More savings banks in South Korea are feared to face bankruptcies this year as continued losses wiped out their capital, industry sources said Sunday.
According to the Financial Supervisory Service and industry sources, four out of 16 savings banks reported that their capital base was fully impaired last year and six more players suffered capital erosion last year.
Of the ten savings banks, two players were already suspended and one is set to sell shares to boost their capital base, according to the sources.
Should they fail to resolve their capital erosion, they will be forced to be liquidated, the source said. Capital erosion refers to a decrease in the actual worth of business equity.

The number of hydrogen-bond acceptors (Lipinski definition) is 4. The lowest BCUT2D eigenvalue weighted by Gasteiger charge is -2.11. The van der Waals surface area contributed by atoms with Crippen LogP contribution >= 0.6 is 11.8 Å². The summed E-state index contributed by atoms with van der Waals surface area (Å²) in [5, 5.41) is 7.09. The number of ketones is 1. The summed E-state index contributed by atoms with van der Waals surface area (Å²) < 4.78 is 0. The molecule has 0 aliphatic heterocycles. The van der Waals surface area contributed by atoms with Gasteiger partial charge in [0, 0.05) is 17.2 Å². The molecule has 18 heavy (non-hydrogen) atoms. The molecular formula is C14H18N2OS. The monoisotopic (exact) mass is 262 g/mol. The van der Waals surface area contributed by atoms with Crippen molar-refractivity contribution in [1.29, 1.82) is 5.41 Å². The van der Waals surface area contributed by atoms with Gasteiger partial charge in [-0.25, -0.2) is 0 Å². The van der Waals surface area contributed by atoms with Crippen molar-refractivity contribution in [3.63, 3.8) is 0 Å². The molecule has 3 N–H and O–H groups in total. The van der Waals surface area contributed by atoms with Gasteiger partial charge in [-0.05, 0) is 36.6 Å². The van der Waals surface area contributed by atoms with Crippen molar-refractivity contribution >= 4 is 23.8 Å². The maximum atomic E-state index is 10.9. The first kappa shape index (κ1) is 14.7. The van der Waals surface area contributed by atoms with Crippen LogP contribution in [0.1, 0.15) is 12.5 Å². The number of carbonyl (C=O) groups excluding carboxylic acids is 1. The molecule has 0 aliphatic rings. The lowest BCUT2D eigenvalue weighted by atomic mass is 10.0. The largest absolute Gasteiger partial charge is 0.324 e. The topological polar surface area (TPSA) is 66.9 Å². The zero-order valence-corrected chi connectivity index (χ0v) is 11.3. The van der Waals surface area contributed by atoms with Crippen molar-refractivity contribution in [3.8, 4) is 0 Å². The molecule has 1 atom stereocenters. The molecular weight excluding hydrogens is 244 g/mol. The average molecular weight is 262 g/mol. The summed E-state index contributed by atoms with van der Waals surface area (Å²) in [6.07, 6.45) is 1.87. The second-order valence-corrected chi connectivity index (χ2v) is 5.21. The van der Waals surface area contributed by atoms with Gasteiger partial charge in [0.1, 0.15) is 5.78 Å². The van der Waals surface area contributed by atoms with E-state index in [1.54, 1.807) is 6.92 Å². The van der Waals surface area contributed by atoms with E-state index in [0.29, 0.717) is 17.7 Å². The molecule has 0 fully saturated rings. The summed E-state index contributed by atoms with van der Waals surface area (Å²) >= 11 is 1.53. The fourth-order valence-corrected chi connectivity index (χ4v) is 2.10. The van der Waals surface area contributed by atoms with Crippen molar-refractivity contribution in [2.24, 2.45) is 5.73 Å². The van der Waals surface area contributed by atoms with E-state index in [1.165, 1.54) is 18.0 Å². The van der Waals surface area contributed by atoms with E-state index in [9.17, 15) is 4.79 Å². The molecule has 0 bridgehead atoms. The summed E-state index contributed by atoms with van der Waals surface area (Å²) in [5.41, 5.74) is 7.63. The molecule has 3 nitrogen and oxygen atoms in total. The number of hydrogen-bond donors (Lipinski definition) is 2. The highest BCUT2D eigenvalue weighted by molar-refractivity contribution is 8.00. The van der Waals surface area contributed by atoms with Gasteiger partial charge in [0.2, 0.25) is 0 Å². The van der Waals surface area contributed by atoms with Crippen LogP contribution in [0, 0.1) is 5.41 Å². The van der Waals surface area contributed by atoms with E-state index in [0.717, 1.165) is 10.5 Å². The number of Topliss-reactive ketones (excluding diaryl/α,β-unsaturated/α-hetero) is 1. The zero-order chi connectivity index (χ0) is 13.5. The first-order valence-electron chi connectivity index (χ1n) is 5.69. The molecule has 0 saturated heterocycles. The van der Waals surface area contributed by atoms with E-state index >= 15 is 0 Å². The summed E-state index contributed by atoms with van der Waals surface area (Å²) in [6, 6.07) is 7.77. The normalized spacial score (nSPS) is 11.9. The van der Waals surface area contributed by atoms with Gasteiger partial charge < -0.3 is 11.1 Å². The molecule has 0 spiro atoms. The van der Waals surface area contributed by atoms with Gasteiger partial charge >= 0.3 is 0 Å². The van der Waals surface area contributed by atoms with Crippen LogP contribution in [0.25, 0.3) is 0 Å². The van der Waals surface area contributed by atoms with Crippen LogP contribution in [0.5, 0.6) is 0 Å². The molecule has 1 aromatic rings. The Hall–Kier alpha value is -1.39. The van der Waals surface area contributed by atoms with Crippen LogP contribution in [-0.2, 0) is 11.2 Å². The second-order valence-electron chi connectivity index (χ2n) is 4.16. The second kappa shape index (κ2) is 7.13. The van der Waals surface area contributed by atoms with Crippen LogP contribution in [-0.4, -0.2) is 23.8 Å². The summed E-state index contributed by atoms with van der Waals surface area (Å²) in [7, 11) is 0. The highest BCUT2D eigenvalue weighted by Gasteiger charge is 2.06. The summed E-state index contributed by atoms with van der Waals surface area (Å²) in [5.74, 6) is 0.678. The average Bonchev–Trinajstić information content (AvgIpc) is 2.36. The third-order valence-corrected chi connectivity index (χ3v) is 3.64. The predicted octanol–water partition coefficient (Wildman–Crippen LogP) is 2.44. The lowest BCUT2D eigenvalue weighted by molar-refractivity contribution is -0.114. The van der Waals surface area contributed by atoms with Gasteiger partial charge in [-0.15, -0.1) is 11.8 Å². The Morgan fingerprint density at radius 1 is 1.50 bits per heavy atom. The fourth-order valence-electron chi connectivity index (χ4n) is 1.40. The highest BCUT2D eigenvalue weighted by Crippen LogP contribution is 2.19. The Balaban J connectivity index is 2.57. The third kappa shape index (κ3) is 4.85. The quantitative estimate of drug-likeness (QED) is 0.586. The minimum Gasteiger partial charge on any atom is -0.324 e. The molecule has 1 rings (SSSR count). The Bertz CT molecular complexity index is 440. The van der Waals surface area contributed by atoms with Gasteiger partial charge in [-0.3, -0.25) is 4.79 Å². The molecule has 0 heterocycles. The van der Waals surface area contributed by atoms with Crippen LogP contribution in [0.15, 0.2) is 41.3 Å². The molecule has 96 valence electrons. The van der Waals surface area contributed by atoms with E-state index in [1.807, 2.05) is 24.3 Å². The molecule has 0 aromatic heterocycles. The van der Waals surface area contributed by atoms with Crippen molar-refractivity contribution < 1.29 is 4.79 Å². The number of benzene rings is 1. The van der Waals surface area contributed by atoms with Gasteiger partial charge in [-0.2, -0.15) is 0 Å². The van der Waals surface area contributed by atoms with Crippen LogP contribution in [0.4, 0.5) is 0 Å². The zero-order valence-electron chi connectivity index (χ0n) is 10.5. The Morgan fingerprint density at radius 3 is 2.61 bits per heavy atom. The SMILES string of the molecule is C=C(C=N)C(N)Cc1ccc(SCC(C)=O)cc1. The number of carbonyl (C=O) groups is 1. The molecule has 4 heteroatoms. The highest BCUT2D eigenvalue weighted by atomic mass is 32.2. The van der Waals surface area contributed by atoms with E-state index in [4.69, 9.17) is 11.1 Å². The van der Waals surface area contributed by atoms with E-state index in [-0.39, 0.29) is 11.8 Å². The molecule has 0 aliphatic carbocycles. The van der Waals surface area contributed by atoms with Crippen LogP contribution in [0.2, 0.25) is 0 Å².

The average net loss of the 16 savings banks reached 15.8 billion won (US$14.6 million) in the second half of last year, a sharp turnaround from a profit of 260 million won a year earlier, according to the sources.
Local savings banks suffered a massive default crisis in January 2011, when the regulatory authorities suspended some 20 savings banks due to imprudent lending practices. So far, a total of 24 savings banks have been shut down, leaving thousands of depositors unable to recover their savings.
Since the overhaul, individuals have been turning away from putting their money in savings banks, which has made it harder for savings banks to turn a profit from either the loan business or other asset management. (Yonhap)